webs of association, tangled metaphors, and forgotten referents



‘Meanings tend to be caught up in complex webs of association, tangled metaphors, and forgotten referents.’ Davis & Sumara 2006: 38


The study focuses on a small number of students and this analysis if based on an account of a tutorial with one student. A retired manager – she has decided to develop a career in teaching literacy on a part-time basis. She teaches on a Tuesday evening in a literacy workshop for her local college. This analysis is based on a tutorial in which I am offering advice for her final assignment.


Hawa has been working with a student over the period of a Module and is now writing up her assignment on the work she has done with her learner. She agreed a programme of work with her learner over a summer period that the learners agreed to but did not in the end undertake. Hawa has scored high grades with her assignments and has read about literacy as social practices and as she describes it


Yes.  And I refer to the social aspects of literacy […] say that I subscribe to her, her little resume of what adult literacy teaching and writing should be, and she talks about providing me with a context.  She talks about interaction between the teacher and the learner, and she talks about feedback and she talks about the value of talk, and I must say that I’ve tried to live by those in this exercise.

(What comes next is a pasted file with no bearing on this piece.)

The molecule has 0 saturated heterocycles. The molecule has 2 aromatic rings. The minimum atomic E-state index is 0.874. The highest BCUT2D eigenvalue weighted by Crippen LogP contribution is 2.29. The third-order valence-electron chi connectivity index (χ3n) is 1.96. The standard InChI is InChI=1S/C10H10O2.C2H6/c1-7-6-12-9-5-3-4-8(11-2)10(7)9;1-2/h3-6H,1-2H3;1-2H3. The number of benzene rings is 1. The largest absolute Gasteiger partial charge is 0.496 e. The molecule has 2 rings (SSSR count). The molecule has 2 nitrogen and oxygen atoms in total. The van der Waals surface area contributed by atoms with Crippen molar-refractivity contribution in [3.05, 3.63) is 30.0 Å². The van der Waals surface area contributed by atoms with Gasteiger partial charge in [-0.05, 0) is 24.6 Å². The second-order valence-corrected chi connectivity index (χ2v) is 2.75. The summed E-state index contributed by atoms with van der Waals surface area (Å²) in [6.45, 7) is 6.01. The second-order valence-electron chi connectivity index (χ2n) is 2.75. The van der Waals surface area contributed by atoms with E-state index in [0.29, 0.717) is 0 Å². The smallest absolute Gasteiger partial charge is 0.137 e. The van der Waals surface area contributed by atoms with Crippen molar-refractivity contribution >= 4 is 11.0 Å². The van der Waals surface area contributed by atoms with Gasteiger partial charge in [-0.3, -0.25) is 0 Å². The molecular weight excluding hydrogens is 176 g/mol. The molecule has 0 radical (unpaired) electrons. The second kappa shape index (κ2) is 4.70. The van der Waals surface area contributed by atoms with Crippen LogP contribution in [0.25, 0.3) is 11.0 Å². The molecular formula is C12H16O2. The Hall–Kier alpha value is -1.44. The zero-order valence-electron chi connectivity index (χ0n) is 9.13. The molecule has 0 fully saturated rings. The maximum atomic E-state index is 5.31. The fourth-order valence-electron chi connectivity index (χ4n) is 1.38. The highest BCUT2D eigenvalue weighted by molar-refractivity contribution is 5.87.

At times in her interview – social practices seems to be synonymous with literacy outside of college. This is where literacy as social practice happens. At other times – as in the quote above – the notion of literacy as social practice seems to be equated to the social relationship that exists between the teacher and student and the need to provide context for writing.  Here context is constructed as a broader frame that provides meaningful impetus for writing.

The relationship between student and teacher is significant her. One of the curiosities Hawa had about her student, was the work agreed but undone during the summer that was in stark contrast to the volume of work this student had undertaken since starting back at college for the autumn term. In part thi non-wrk is equated to lack of confidence, but this is also related to lack of contact with Hawa her teacher. Hawa mentions that she thought of giving the student her private mobile telephone number so that she could offer support during the summer.
If literacy outside college is associated with literacy as a social practice, it is also taken as a strategy. The literacy outside college provides a source of ideas, experiences, resonances that can be drawn upon to inform teaching.  Hawa recounts her student as a cook and a cleaner. She remarks with some surprise and disbelief and how well her student was able to write recipes given to her for homework. Her success with this piece of work was so surprising that Hawa made her do the same work again in class to check that she had not copied it.